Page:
Baptists and human rights.Notoriously, Baptists, at times in their history, have violated basic human rights. Support for slavery, segregation, and racism prove the point. However, historic Baptist ideals reject all forms of human rights violations.
On January 12-15, 1976, I had the privilege of attending the National Bicentennial bi·cen·ten·ni·al
1. Happening once every 200 years.
2. Lasting for 200 years.
3. Relating to a 200th anniversary.
A 200th anniversary or its celebration. Also called bicentenary. Convocation: Baptists and the American Experience American Experience (sometimes abbreviated AmEx) is a television program airing on the PBS network in the United States. The program airs documentaries about important or interesting events and people in American history, many of which have won impressive in Washington, D.C. Subsequently, Judson Press published the book, Baptists and the American Experience (1976), edited by James E. Wood, Jr., executive director of the Baptist Joint Committee on Public Affairs Those public information, command information, and community relations activities directed toward both the external and internal publics with interest in the Department of Defense. Also called PA. See also command information; community relations; public information. (now Baptist Joint Committee for Religious Liberty The Baptist Joint Committee for Religious Liberty (BJC) is an education and advocacy association in the United States with a number of Baptist denominations. It states that it seeks to promote religious liberty for all and to uphold the principle of church-state separation. ), containing papers presented at the meeting. Titled "Baptists and Human Rights in the American Experience," part 2 of the book included five major papers on the topic.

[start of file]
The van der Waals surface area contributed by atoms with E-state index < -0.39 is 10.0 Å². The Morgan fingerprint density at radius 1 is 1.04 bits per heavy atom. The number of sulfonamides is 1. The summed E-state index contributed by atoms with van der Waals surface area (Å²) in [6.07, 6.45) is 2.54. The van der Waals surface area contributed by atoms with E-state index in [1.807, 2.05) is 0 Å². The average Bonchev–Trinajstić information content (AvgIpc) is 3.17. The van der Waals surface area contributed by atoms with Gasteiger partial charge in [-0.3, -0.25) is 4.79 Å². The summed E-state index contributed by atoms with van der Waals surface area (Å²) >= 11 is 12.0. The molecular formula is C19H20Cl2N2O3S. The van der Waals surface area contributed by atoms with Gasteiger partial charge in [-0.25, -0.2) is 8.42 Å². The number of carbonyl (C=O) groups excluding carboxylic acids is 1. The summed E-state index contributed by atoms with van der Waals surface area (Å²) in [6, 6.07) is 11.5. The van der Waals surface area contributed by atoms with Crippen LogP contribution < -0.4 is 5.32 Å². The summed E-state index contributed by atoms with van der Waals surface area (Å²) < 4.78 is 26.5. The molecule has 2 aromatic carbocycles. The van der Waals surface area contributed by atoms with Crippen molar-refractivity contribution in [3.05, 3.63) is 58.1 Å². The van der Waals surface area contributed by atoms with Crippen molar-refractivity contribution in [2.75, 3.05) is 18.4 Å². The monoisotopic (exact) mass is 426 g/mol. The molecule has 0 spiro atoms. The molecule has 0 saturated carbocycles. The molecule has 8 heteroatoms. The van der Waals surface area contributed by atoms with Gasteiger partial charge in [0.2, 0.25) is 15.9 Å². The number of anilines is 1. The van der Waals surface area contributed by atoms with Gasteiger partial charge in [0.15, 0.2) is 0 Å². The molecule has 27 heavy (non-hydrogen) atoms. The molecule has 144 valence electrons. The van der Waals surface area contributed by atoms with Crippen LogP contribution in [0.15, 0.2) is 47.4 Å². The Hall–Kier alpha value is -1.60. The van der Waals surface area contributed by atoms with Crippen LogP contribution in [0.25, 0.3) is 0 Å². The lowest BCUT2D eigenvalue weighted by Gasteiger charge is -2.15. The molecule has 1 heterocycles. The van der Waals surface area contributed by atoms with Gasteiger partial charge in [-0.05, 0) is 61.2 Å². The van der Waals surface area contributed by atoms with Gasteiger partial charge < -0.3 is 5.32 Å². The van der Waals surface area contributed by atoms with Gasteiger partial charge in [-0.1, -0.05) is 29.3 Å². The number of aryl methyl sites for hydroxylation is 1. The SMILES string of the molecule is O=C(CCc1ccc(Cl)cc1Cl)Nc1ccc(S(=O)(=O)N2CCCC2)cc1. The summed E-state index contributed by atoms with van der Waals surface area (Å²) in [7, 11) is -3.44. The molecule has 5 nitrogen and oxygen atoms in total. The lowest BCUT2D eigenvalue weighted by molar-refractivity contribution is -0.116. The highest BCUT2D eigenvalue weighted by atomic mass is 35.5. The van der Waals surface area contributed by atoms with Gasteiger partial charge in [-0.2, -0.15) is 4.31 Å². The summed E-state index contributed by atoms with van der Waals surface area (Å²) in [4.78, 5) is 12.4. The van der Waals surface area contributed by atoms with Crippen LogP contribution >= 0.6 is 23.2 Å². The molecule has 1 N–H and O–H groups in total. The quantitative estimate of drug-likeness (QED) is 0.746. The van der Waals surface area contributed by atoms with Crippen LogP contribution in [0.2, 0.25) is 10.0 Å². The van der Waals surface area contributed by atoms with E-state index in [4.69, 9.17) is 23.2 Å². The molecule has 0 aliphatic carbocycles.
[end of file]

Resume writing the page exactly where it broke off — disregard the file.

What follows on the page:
In 1978, James Wood James Wood can refer to:
There has never been a greater need than today for Baptists to demonstrate their genuine and unequivocal commitment to human rights and their profound concern for human values within the social and political structures of today's world. In this Baptists can claim to possess no special competence, no superior wisdom, and no ready-made formula for the implementation of a program of human rights, at home or abroad.... Meanwhile, impelled by a biblical faith, Baptists must not fail, now or in the future, to identify themselves with the cause of human rights for all persons everywhere. (1)
The Baptist World Alliance The Baptist World Alliance is a worldwide alliance of Baptist churches and organizations, formed in 1905 at Exeter Hall in London during the first Baptist World Congress. has done an excellent job of reminding Baptists over and over of the pivotal need to advance human rights. Four kinds of published resources illustrate that. First, the BWA (Broadband Wireless Access) High-speed wireless access. Typically refers to wireless last mile access to the Internet. See WiMAX and broadband. coordinated nineteen Baptist World Congress meetings between 1905 and 2005. Published volumes of proceedings from those Congresses contain numerous papers, manifestos, declarations, and resolutions supporting human rights. They also present reports of the Human Rights Commission and provide information about persons who received BWA's annual Human Rights Award.